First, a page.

Early Dentists Kept York Chewing
Dentistry came into its own in the 19th century. According to the American Dental Association website, Samuel Stockton began manufacturing porcelain teeth in 1825. Amalgam fillings were introduced in America in the 1830s, and cohesive gold foil fillings became practical about 1855. Probably best of all from the patients’ point of view was the development of various means of anesthesia in the 1840.
York dentists kept up with the times, according to two 1840s ads below from the York Gazette:
In 1843 Dr. T. H. Parker inserted the following advertisement. It ran in the paper for years.
RESPECTFULLY informs his friends and the
public that his Office is located one door
West of Demuth & Baumgardner’s store
in MAIN street; here he is prepared to
FROM SINGLE TOOTH TO A WHOLE SET–and perform
operations in Dental Surgery, on the
most reasonable terms, to suit the times.
York, March 7, 1843″
Dr. Parker was retiring in 1849, but York wasn’t going to be dentistless. Dr. Tyrrell announced his office opening, complete with endorsement by Dr. Parker:
RESPECTFULLY INFORMS THE CITIZENS OF York,
and vicinity, that he has taken the rooms recently
occupied by Dr. T. H. Parker, in North Beaver
street, where he is prepared to perform all necessary
operations on the Teeth, either for the preservation
of the natural or for supplying and remedying the loss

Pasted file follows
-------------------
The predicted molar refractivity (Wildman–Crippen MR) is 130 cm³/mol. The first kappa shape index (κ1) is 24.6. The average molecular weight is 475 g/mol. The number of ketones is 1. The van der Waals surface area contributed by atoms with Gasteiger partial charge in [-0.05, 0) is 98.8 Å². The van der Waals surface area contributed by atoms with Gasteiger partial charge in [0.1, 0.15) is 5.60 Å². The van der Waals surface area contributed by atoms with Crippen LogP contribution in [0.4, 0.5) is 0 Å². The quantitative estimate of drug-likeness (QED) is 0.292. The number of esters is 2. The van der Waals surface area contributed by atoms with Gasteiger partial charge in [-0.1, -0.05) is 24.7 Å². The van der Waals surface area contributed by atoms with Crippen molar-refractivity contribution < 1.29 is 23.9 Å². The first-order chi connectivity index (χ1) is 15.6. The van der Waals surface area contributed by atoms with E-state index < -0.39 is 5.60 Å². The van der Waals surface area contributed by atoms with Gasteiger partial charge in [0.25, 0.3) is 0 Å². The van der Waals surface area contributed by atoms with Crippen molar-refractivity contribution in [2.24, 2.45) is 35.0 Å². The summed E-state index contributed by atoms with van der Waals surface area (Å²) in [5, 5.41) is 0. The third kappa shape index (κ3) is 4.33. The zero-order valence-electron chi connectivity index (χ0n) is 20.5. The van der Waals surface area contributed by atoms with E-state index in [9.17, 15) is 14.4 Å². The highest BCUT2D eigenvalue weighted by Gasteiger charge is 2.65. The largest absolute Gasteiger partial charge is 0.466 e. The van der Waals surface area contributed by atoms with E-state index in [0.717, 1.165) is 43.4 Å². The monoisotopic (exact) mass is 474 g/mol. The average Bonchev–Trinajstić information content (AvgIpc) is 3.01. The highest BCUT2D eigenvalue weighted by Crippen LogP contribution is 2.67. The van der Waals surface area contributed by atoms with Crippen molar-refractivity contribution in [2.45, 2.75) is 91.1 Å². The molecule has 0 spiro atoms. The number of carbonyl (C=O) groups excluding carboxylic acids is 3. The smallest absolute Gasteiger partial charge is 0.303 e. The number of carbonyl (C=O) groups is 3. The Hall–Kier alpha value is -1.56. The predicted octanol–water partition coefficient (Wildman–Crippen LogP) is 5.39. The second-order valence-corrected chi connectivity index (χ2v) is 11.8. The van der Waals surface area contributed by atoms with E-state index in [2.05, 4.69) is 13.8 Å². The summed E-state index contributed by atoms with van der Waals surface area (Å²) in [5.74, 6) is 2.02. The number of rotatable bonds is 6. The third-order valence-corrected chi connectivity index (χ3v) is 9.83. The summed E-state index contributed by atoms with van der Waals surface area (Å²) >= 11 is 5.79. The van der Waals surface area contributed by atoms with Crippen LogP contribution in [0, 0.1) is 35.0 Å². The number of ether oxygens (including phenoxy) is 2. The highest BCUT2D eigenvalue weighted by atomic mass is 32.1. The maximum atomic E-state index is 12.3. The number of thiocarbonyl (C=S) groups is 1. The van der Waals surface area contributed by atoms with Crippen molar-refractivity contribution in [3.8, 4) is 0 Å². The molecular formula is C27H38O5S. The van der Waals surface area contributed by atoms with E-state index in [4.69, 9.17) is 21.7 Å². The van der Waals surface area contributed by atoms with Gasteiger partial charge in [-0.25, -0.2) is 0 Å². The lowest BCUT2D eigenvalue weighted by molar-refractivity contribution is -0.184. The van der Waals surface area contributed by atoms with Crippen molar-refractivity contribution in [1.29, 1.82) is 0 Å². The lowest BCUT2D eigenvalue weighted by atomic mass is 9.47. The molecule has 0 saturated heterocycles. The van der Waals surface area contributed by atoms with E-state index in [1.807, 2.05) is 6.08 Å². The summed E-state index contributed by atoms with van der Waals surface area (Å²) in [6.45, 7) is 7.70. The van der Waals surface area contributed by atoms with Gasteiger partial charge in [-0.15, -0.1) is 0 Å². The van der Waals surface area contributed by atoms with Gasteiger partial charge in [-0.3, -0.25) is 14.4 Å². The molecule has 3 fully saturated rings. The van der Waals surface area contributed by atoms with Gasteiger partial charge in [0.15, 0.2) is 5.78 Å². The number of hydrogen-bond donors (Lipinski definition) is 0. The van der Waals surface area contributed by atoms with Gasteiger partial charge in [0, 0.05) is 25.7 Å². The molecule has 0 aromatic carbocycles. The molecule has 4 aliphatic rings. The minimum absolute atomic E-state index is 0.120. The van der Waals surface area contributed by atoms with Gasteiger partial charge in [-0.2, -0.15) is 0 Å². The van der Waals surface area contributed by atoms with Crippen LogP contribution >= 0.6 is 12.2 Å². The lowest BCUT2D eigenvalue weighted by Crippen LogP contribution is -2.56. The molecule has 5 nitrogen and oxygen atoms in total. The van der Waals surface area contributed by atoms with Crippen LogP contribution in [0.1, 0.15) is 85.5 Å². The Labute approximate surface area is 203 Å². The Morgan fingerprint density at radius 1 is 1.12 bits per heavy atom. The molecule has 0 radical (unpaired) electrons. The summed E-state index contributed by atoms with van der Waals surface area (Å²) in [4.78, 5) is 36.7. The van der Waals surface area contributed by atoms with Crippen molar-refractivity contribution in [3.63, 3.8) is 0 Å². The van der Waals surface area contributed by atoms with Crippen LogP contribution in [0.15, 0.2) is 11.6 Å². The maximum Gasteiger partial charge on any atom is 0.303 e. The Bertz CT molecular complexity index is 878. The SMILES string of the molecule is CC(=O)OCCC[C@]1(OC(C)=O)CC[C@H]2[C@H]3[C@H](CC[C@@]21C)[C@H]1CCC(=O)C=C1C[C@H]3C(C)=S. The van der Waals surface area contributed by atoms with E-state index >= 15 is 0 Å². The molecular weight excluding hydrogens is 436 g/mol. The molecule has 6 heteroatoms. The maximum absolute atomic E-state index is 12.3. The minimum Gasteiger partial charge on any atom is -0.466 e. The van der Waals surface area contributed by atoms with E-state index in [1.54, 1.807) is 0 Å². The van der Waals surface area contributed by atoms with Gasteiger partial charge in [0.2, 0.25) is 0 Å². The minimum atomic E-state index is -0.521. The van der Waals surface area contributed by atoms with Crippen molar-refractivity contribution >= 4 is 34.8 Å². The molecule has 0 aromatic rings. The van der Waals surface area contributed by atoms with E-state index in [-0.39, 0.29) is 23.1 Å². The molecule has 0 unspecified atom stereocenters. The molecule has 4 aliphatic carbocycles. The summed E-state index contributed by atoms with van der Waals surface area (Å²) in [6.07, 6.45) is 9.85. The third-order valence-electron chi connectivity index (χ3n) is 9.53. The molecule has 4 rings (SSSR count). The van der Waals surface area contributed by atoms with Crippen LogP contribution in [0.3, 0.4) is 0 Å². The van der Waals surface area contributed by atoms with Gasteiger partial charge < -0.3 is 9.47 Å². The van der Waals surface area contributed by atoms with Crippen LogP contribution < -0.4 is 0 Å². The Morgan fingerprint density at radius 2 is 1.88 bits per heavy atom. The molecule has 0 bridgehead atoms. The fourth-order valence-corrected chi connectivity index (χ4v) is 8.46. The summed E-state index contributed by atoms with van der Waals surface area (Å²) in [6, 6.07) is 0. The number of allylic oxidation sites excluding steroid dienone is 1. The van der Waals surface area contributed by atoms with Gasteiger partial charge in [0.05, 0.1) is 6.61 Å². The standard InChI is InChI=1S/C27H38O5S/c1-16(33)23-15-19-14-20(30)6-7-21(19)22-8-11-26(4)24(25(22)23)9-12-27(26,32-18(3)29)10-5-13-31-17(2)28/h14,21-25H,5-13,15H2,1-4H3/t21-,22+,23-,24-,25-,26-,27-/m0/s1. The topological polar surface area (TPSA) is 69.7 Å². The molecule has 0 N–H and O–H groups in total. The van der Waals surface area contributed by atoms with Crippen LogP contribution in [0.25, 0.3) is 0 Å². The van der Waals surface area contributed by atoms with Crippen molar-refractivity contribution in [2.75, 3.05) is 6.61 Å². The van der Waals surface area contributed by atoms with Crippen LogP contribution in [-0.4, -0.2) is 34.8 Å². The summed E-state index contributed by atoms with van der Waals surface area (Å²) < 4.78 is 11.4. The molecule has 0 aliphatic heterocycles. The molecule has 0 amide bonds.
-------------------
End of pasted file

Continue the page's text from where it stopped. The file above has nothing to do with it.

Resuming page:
of these invaluable organs, by the insertion of
Artificial Teeth, in the most permanent and beautiful
His experience in the practice of his profession
has been long and ample, and his operations have
well stood the test of time.
York, March 20, 1849. —
Being about to relinquish the practice of dentistry,
it is a source of gratification to me, that I am able,
so confidently, to recommend to my numerous
friends, patrons and others, my successor, Dr.
Tyrrell, a gentleman well qualified and skilled
in all the departments of dental science and art.
He will not disappoint the reasonable hopes and
expectations of those who may employ him.
T. H. PARKER, Dentist.
York, March 20, 1849.
I don’t know if I ever thought of my teeth as “invaluable organs,” but they sure do come in handy.
Notice that the ads used the same cut for an illustration, but the bridge was flipped over from Dr. Parker to Dr. Tyrrell. I guess they did both “uppers” and “lowers.”
By the way, it has been discovered that George Washington’s false teeth really weren’t wooden.
Click here to read about a York doctor’s cure-all claims in 1816.